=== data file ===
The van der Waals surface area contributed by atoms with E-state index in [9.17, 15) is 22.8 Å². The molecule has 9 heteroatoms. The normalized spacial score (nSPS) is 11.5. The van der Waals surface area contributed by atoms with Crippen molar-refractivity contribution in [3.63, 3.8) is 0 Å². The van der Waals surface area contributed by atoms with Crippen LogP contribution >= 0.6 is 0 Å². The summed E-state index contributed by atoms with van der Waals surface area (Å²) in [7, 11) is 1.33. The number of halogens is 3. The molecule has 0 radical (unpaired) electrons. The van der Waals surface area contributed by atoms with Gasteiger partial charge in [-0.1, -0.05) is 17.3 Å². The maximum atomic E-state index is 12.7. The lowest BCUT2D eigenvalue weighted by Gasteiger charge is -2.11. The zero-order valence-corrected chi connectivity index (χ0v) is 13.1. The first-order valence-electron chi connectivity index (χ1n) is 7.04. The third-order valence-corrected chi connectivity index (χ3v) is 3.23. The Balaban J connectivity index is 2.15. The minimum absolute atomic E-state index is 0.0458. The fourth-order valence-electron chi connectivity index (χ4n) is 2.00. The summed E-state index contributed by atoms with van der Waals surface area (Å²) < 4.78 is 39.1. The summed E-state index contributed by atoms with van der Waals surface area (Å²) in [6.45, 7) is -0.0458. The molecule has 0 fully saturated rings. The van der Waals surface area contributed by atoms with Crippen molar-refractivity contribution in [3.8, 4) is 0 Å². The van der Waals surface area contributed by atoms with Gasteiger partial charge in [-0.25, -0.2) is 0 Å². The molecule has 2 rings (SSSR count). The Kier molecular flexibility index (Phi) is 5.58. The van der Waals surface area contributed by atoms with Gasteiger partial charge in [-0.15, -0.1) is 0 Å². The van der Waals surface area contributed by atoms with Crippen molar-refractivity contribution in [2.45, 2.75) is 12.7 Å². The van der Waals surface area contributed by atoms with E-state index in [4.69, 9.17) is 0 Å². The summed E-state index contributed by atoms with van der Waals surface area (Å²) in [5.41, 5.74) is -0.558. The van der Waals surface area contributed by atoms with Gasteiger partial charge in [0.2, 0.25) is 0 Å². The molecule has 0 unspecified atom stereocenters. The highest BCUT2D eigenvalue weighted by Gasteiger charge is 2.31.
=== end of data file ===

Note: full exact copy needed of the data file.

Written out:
The van der Waals surface area contributed by atoms with E-state index in [9.17, 15) is 22.8 Å². The molecule has 9 heteroatoms. The normalized spacial score (nSPS) is 11.5. The van der Waals surface area contributed by atoms with Crippen molar-refractivity contribution in [3.63, 3.8) is 0 Å². The van der Waals surface area contributed by atoms with Crippen LogP contribution >= 0.6 is 0 Å². The summed E-state index contributed by atoms with van der Waals surface area (Å²) in [7, 11) is 1.33. The number of halogens is 3. The molecule has 0 radical (unpaired) electrons. The van der Waals surface area contributed by atoms with Gasteiger partial charge in [-0.1, -0.05) is 17.3 Å². The maximum atomic E-state index is 12.7. The lowest BCUT2D eigenvalue weighted by Gasteiger charge is -2.11. The zero-order valence-corrected chi connectivity index (χ0v) is 13.1. The first-order valence-electron chi connectivity index (χ1n) is 7.04. The third-order valence-corrected chi connectivity index (χ3v) is 3.23. The Balaban J connectivity index is 2.15. The minimum absolute atomic E-state index is 0.0458. The fourth-order valence-electron chi connectivity index (χ4n) is 2.00. The summed E-state index contributed by atoms with van der Waals surface area (Å²) < 4.78 is 39.1. The summed E-state index contributed by atoms with van der Waals surface area (Å²) in [6.45, 7) is -0.0458. The molecule has 0 fully saturated rings. The van der Waals surface area contributed by atoms with Crippen molar-refractivity contribution in [3.8, 4) is 0 Å². The van der Waals surface area contributed by atoms with Gasteiger partial charge in [-0.25, -0.2) is 0 Å². The molecule has 2 rings (SSSR count). The Kier molecular flexibility index (Phi) is 5.58. The van der Waals surface area contributed by atoms with Gasteiger partial charge in [-0.15, -0.1) is 0 Å². The van der Waals surface area contributed by atoms with Crippen molar-refractivity contribution in [2.45, 2.75) is 12.7 Å². The van der Waals surface area contributed by atoms with E-state index in [4.69, 9.17) is 0 Å². The summed E-state index contributed by atoms with van der Waals surface area (Å²) in [5.41, 5.74) is -0.558. The van der Waals surface area contributed by atoms with Gasteiger partial charge in [0.2, 0.25) is 0 Å². The molecule has 0 unspecified atom stereocenters. The highest BCUT2D eigenvalue weighted by Gasteiger charge is 2.31.